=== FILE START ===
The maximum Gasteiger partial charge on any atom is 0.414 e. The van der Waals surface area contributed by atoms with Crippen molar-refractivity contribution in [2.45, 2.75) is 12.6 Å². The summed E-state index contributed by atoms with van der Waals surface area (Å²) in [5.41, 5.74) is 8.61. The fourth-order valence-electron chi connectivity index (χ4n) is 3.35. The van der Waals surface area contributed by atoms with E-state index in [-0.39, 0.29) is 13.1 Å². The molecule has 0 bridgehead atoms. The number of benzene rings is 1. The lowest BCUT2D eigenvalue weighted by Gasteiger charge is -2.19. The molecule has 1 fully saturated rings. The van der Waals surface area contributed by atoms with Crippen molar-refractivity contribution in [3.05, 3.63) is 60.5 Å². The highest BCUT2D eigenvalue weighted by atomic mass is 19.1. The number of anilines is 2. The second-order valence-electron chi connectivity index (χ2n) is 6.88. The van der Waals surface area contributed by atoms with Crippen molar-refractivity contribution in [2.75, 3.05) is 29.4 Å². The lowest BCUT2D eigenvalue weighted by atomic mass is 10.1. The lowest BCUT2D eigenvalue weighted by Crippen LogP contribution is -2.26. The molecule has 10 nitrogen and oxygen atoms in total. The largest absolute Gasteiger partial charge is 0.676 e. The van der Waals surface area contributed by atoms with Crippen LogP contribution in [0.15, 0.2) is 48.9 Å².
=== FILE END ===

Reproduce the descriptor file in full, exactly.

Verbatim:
The maximum Gasteiger partial charge on any atom is 0.414 e. The van der Waals surface area contributed by atoms with Crippen molar-refractivity contribution in [2.45, 2.75) is 12.6 Å². The summed E-state index contributed by atoms with van der Waals surface area (Å²) in [5.41, 5.74) is 8.61. The fourth-order valence-electron chi connectivity index (χ4n) is 3.35. The van der Waals surface area contributed by atoms with E-state index in [-0.39, 0.29) is 13.1 Å². The molecule has 0 bridgehead atoms. The number of benzene rings is 1. The lowest BCUT2D eigenvalue weighted by Gasteiger charge is -2.19. The molecule has 1 fully saturated rings. The van der Waals surface area contributed by atoms with Crippen molar-refractivity contribution in [3.05, 3.63) is 60.5 Å². The highest BCUT2D eigenvalue weighted by atomic mass is 19.1. The number of anilines is 2. The second-order valence-electron chi connectivity index (χ2n) is 6.88. The van der Waals surface area contributed by atoms with Crippen molar-refractivity contribution in [2.75, 3.05) is 29.4 Å². The lowest BCUT2D eigenvalue weighted by atomic mass is 10.1. The lowest BCUT2D eigenvalue weighted by Crippen LogP contribution is -2.26. The molecule has 10 nitrogen and oxygen atoms in total. The largest absolute Gasteiger partial charge is 0.676 e. The van der Waals surface area contributed by atoms with Crippen LogP contribution in [0.15, 0.2) is 48.9 Å².